If Social Security is taken before the full retirement age, then there are 2 limits that may reduce the benefit because of disqualifying income. Disqualifying income includes earnings from work, but does not include pensions and retirement pay, stock dividends, insurance annuities, interest on savings, gratuitous transfers, rental income, or the gain from selling capital assets. For those years not including the year of reaching full retirement age, the benefit will be reduced by $1 for each $2 of disqualifying income over the 1st limit. For the months before full retirement age but in the same year of full retirement, the benefit is reduced by $1 for every $3 earned over the 2nd limit. In 2017, the 1st limit was $16,920, and the 2nd limit was $44,880. After reaching full retirement age, there is no reduction in benefits regardless of income.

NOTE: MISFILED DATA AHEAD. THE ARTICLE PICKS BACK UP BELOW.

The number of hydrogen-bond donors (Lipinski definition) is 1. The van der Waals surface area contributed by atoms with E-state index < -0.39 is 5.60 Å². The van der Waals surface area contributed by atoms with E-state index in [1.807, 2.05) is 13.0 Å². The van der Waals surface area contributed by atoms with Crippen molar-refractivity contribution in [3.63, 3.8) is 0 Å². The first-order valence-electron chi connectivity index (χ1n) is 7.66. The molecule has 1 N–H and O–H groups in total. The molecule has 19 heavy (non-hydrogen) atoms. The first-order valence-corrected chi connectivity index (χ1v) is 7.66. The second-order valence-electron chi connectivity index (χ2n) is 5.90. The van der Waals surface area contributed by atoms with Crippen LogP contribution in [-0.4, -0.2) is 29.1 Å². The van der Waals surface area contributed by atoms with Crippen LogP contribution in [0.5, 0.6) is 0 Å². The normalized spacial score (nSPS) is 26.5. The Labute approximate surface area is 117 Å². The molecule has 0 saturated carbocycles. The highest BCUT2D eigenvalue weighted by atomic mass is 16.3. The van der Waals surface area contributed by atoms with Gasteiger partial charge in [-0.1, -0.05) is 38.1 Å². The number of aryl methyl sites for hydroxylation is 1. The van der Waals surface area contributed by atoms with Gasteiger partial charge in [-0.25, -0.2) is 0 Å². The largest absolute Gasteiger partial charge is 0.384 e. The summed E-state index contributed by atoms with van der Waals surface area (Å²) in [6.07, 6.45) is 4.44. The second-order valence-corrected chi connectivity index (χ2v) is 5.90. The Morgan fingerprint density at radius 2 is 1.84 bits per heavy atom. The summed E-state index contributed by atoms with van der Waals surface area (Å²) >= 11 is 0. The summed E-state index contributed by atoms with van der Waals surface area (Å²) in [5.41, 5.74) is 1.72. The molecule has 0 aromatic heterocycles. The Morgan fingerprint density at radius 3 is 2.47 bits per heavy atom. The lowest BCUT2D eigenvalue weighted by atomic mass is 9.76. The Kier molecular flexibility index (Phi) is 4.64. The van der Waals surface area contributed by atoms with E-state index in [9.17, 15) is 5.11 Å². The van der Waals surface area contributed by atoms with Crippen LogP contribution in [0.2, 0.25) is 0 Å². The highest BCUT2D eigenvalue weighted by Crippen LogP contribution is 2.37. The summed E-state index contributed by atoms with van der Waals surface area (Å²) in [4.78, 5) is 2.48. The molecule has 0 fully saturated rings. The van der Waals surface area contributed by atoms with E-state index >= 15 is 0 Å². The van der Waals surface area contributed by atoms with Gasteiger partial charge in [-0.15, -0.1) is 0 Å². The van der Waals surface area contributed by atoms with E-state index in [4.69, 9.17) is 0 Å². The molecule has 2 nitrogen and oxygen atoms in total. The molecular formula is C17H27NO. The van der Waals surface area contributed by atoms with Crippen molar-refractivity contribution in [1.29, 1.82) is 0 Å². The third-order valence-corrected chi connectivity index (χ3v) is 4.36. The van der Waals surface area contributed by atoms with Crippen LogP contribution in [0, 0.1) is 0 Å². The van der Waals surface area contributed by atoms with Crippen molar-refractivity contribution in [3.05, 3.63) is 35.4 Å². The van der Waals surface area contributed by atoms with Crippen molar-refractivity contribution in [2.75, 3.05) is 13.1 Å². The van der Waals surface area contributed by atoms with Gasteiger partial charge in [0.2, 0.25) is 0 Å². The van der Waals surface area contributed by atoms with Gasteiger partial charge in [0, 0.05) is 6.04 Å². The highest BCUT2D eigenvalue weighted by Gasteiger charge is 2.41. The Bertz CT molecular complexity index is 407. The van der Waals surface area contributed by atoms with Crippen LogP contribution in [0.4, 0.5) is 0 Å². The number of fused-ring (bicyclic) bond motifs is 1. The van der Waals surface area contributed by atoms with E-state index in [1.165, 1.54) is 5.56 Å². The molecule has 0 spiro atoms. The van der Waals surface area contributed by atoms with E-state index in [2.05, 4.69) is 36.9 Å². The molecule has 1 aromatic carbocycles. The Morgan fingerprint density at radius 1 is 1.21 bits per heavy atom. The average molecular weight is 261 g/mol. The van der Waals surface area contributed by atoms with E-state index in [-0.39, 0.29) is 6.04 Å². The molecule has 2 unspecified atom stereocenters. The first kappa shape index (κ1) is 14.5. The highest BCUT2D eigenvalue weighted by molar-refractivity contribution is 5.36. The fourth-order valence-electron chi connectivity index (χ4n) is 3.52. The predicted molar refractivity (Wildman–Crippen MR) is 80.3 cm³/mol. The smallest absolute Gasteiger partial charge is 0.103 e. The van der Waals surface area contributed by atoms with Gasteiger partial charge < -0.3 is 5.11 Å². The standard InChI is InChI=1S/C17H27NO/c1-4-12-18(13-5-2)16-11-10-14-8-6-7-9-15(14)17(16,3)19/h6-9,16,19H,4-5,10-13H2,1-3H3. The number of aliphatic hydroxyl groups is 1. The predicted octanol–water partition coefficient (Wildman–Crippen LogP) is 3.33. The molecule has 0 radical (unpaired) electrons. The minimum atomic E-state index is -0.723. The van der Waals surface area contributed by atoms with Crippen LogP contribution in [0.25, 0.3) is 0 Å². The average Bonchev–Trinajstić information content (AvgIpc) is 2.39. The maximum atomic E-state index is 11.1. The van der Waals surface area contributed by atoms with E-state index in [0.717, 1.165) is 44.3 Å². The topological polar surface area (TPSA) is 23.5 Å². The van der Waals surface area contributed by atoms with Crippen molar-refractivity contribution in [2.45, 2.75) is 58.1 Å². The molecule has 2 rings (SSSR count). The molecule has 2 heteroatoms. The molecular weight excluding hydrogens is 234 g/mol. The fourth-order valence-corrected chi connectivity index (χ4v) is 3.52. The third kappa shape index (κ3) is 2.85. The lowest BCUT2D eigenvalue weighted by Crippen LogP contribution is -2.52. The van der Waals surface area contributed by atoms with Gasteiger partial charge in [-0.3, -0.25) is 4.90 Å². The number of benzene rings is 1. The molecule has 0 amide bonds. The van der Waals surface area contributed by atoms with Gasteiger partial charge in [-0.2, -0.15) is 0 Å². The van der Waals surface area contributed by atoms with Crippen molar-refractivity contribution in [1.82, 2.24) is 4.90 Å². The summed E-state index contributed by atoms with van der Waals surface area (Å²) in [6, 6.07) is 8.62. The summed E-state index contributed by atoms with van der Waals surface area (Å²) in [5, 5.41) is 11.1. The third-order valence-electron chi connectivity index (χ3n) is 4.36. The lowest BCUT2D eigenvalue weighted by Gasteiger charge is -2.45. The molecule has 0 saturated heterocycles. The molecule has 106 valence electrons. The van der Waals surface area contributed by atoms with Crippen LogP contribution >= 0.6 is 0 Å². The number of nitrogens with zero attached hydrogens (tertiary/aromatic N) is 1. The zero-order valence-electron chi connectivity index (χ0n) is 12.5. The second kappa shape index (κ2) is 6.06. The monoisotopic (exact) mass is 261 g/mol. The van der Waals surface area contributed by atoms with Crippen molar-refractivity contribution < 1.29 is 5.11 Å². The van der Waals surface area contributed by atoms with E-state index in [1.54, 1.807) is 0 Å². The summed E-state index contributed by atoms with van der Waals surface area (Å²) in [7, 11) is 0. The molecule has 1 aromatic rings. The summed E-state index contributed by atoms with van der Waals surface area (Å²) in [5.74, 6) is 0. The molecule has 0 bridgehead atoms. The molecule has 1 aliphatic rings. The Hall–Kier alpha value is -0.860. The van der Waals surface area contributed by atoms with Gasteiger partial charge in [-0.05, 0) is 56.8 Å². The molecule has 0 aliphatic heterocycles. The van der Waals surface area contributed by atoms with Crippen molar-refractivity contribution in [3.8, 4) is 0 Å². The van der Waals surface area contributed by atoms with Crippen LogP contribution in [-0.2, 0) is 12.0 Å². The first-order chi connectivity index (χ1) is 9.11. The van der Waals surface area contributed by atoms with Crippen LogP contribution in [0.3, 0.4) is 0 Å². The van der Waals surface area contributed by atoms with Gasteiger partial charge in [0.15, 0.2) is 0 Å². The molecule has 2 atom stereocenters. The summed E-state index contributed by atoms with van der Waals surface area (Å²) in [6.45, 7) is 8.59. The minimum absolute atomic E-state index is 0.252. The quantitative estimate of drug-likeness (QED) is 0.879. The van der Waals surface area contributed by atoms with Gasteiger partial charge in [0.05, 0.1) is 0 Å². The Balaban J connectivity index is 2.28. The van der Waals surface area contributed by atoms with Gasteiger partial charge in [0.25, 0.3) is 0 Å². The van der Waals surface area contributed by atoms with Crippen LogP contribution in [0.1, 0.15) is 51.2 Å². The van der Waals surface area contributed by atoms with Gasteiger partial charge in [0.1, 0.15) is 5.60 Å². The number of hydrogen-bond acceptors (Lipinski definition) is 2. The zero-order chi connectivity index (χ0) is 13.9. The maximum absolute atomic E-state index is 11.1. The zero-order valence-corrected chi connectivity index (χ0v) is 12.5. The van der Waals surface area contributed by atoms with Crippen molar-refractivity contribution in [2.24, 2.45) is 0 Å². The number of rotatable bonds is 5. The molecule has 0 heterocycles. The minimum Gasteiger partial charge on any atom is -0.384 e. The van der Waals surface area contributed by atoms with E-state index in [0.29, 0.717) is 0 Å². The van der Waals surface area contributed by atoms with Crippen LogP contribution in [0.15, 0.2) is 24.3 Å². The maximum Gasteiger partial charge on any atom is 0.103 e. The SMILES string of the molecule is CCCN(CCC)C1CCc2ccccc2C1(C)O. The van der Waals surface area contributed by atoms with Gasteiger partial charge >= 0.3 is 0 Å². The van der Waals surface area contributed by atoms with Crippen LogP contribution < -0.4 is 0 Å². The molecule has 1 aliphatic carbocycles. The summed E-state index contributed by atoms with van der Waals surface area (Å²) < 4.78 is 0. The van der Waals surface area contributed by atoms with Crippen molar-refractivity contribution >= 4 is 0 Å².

However, Social Security benefits may also be taxed if the taxpayer has sufficient income from other sources. For an individual, half the Social Security benefits will be taxable if the income for an individual is between 25,000 and $34,000 (married couple filing jointly: 32,000 to $44,000). Up to 85% of the benefits may be taxed for incomes above these upper ranges. More details about the taxation of Social Security benefits are found in Taxation Of Social Security Benefits and Tier 1 Equivalent Railroad Retirement Benefits. Taxes on Social Security benefits are transferred to the Medicare Hospital Insurance trust fund.
Financial Integrity of Social Security and Medicare
When the Social Security system was being conceived, there was debate on whether it should be funded out of general tax revenues or by specific contributions from employees and employers. That the Social Security system should depend on specific contributions was to give participants a moral right, if not a legal right, to the benefits.